was very remarkable--and expressing no regret whatever. Hannah
listened, at first with joy, and then, when Imogene's "love" was
conveyed to her, with growing anger.
"The idea!" she cried. "And you bring me over a message like that.
From her--from an Orphans' Home inmate to your own sister! And you
let her walk over you, chuck you out as if you was a wornout
doormat she'd wiped her boots on, and never said a word. Well,
I'll say it for you. I'll tell her what I think of her. And she
was cal'latin' to sue YOU for breaches of promise, was she? Humph!
Two can play at that game. I don't know's I shan't have you sue
"I don't want to. I told you this mornin' I didn't care nothin'
about marryin' her. And you didn't want me to yourself. Now that
it's all over you ought to he happy, I should think. I don't see
what you're growlin' about."
"No, I suppose you don't. You--you," with withering contempt, "you
haven't got the self-respect of--of a woodtick. I'm--I declare I'm
perfectly prospected with shame at havin' such a brother in my
family. And after cruisin' around with her and takin' her to the
"You went to the Cattle Show yourself."
"I don't care if I did. Now you march yourself upstairs and change
"Aw, now, Hannah. These clothes are good enough."
"Good enough! For Christmas Day! I should think you'd be ashamed.
Oh, you make me so provoked! If folks knew what I know about you--"
Kenelm interrupted, a most unusual thing for him.
"S'posin' they knew what I know about you," he observed.
"What? What do you mean by that? What have I done to be ashamed
"I don't know. I don't know what you did. I don't even know where
you went. But when a person crawls down a ladder in the middle of
the night and goes off somewhere with--with somebody else and don't
get home until 'most mornin', then--well, then I cal'late folks
might be interested if they knew, that's all."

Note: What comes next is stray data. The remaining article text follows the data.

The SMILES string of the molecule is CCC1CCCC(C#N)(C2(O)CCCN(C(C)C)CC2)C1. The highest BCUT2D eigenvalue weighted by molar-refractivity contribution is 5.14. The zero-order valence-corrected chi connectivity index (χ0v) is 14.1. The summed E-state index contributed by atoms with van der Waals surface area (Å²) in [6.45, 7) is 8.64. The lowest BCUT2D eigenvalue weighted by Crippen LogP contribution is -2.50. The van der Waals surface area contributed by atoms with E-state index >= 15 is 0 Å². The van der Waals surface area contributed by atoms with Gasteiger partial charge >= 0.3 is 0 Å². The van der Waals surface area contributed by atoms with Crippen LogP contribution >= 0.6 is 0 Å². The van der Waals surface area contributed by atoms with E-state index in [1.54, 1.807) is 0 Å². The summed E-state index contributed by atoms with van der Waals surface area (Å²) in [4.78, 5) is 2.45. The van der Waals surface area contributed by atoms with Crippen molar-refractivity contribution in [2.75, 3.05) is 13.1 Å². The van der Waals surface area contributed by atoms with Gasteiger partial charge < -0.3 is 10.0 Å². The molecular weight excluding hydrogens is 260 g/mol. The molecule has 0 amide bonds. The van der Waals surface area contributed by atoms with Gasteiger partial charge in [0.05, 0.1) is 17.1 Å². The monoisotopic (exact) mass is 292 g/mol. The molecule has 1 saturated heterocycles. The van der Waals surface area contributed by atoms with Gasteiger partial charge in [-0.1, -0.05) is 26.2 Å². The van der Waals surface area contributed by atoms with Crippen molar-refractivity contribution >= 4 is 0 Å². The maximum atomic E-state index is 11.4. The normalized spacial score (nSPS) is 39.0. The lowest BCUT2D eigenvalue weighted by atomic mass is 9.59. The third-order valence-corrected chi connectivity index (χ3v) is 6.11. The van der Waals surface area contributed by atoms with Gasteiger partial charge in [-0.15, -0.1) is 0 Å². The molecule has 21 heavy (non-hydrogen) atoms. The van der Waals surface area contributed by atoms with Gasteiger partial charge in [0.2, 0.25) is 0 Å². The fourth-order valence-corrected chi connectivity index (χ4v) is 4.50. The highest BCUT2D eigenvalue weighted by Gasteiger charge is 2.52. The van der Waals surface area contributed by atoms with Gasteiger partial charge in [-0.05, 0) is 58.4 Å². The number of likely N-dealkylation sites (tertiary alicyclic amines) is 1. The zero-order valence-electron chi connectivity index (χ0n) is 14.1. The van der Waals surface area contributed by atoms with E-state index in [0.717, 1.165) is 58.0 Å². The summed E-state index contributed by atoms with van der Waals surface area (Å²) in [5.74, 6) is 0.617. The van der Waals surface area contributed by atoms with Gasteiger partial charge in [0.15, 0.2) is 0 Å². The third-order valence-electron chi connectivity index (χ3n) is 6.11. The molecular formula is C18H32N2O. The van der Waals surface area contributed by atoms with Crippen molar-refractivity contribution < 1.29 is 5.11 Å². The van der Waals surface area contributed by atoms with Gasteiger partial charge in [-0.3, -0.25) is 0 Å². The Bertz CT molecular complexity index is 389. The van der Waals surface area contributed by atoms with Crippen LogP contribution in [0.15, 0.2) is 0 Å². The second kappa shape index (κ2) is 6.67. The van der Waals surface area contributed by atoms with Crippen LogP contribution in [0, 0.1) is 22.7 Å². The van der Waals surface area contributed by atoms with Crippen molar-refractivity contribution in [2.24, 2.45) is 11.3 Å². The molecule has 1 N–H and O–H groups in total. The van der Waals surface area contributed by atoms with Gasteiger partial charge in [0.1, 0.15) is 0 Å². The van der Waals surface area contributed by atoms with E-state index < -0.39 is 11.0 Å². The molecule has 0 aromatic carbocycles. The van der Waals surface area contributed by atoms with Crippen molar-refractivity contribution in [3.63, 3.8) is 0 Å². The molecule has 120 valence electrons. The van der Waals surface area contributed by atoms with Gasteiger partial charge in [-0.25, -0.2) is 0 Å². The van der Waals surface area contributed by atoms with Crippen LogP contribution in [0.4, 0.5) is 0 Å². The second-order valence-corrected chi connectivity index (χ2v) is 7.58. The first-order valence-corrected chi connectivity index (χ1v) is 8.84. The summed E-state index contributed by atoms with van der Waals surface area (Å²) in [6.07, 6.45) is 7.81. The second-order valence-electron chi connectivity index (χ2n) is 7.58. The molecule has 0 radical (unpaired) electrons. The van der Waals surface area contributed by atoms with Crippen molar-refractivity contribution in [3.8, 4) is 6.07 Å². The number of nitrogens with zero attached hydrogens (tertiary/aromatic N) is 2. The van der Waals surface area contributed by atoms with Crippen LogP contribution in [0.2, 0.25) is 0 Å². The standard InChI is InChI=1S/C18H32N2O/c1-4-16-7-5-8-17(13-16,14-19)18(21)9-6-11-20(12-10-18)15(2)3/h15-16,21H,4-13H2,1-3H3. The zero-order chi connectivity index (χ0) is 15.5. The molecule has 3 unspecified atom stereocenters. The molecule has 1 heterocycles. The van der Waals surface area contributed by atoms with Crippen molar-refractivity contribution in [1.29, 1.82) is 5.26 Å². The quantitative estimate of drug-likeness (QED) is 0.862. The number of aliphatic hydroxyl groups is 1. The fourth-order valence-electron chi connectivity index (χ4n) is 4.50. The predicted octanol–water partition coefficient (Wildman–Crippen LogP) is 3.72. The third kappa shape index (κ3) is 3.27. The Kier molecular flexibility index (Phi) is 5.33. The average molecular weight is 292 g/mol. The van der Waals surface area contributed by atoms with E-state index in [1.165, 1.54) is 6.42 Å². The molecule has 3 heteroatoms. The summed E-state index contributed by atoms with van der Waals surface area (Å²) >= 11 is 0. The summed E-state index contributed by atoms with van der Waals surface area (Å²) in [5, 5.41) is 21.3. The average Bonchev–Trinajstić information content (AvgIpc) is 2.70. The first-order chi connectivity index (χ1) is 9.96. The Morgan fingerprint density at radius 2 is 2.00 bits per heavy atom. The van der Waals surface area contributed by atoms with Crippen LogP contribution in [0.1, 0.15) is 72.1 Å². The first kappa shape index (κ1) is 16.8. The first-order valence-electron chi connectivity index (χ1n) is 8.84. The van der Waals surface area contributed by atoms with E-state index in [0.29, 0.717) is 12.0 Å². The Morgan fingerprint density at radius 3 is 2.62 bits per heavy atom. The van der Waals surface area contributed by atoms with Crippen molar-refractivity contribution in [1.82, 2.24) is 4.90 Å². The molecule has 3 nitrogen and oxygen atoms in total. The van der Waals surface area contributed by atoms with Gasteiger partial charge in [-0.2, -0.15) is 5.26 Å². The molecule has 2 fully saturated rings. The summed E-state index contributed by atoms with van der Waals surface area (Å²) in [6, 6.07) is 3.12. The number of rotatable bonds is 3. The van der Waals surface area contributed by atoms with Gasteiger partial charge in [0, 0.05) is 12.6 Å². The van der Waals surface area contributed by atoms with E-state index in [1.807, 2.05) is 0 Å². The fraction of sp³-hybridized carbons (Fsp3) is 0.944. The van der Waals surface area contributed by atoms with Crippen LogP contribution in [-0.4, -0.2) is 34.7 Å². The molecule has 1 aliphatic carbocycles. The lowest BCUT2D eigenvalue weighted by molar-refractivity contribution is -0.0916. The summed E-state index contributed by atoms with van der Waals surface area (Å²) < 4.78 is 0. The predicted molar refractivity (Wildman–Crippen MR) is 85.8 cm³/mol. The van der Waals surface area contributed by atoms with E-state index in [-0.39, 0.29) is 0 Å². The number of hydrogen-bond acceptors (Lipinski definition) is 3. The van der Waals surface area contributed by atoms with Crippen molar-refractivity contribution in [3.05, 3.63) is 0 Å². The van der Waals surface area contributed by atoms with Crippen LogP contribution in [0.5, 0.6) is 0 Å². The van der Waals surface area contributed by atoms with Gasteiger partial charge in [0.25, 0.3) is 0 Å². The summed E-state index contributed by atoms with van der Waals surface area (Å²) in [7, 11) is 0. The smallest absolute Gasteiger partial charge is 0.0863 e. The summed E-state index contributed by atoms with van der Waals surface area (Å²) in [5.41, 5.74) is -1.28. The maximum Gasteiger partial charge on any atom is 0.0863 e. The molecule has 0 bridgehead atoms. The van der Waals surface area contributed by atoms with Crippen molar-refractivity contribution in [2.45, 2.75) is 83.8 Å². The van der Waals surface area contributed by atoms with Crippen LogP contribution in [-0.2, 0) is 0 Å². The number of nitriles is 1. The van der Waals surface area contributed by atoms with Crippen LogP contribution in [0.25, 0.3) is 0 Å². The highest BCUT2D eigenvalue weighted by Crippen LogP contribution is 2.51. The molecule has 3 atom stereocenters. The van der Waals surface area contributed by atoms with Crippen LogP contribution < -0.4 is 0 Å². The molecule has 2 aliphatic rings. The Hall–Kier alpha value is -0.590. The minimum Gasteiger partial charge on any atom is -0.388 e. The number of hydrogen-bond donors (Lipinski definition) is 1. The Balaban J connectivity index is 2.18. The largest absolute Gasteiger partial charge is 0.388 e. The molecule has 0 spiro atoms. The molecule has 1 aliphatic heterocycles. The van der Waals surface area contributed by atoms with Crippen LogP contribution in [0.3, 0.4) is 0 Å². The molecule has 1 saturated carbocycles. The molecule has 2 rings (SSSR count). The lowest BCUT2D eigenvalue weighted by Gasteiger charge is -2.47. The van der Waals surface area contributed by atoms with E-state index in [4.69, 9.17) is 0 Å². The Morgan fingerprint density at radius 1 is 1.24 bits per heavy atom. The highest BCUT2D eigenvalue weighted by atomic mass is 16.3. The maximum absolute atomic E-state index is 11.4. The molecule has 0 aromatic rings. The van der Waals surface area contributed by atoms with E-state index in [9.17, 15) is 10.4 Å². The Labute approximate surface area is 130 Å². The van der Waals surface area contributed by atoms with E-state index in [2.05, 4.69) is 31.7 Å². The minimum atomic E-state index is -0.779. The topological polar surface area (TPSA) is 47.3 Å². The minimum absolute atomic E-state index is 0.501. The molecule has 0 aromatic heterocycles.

Hannah's face was a picture, a picture to be studied. For the
first time in her life she was at a loss for words.
"I ain't askin' no questions," went on Kenelm calmly. "I ain't
told nobody and I shan't unless--unless somebody keeps naggin' and
makes me mad. But I shan't change my clothes this day; and I
shan't do nothin' else unless I feel like it, either."
His sister stared at him blankly for a moment. Then she fled from
the room. Kenelm took his pipe from his pocket, filled and lighted
it, and smoked, smiling between puffs at the ceiling. The future
looked serene and rosy--to Kenelm.
Christmas dinner at the High Cliff House was a joyful affair,
notwithstanding that the promise of fair weather had come to naught
and it was raining once more. John stayed for that dinner, so did
Captain Obed. The former and Miss Emily said very little and their
appetites were not robust, but they appeared to be very happy
indeed. Georgie certainly was happy and Jedediah's appetite was
all that might have been expected of an appetite fed upon the
cheapest of cheap food for days and compelled to go without any
food for others. Thankful was happy, too, or pretended to be, and
Captain Obed laughed and joked with everyone. Yet he seemed to
have something on his mind, and his happiness was not as complete
as it might have been.
Everyone helped Imogene wash the dishes; then John and Emily left
the kitchen bound upon some mysterious errand. Captain Obed and
Georgie donned what the captain called "dirty weather rigs" and
went out to give George Washington and Patrick Henry and the
poultry their Christmas dinner.
The storm had flooded the low land behind the barn. The hen yard
was in the center of a miniature island. The walls of the pigsty
which Thankful had had built rose from a lake.
"It's a mercy Pat moved to drier quarters, eh, second mate!"
chuckled the captain. "He'd have had to sleep with a life-
preserver on if he stayed here."
They fed the hens and gave George Washington a liberal measure of
oats and a big forkful of hay.
"Don't want him to go hungry Christmas Day," said Captain Obed.
"Now let's cruise around and see if Patrick Henry is singin' out
for liberty or death."
The pig was not, apparently, "singing out" for anything. When they
reached the wall of the pen by the washshed he was not in sight.
But they heard him, somewhere back in the darkness beneath the
shed, breathing stertorously, apparently sound asleep.
Georgie laughed. "Hear him," he said. "He's so fat he always
makes that noise when he's asleep. And he's awful smart. When
it's warm and nice weather he sleeps out here in the sun. When it
rains and is cold, same as now, he always goes way back in there.
Hear him! Don't he make a funny noise."
Emily came hurrying around the corner of the house.
"Captain Bangs," she whispered. "Captain Bangs!"
The captain looked at her. He was about to ask why she whispered
instead of speaking aloud, but the expression on her face caused
him to change his question to "What's the matter?"
Emily looked at Georgie before replying.
"I--I want to see you," she answered. "I want you to come with me.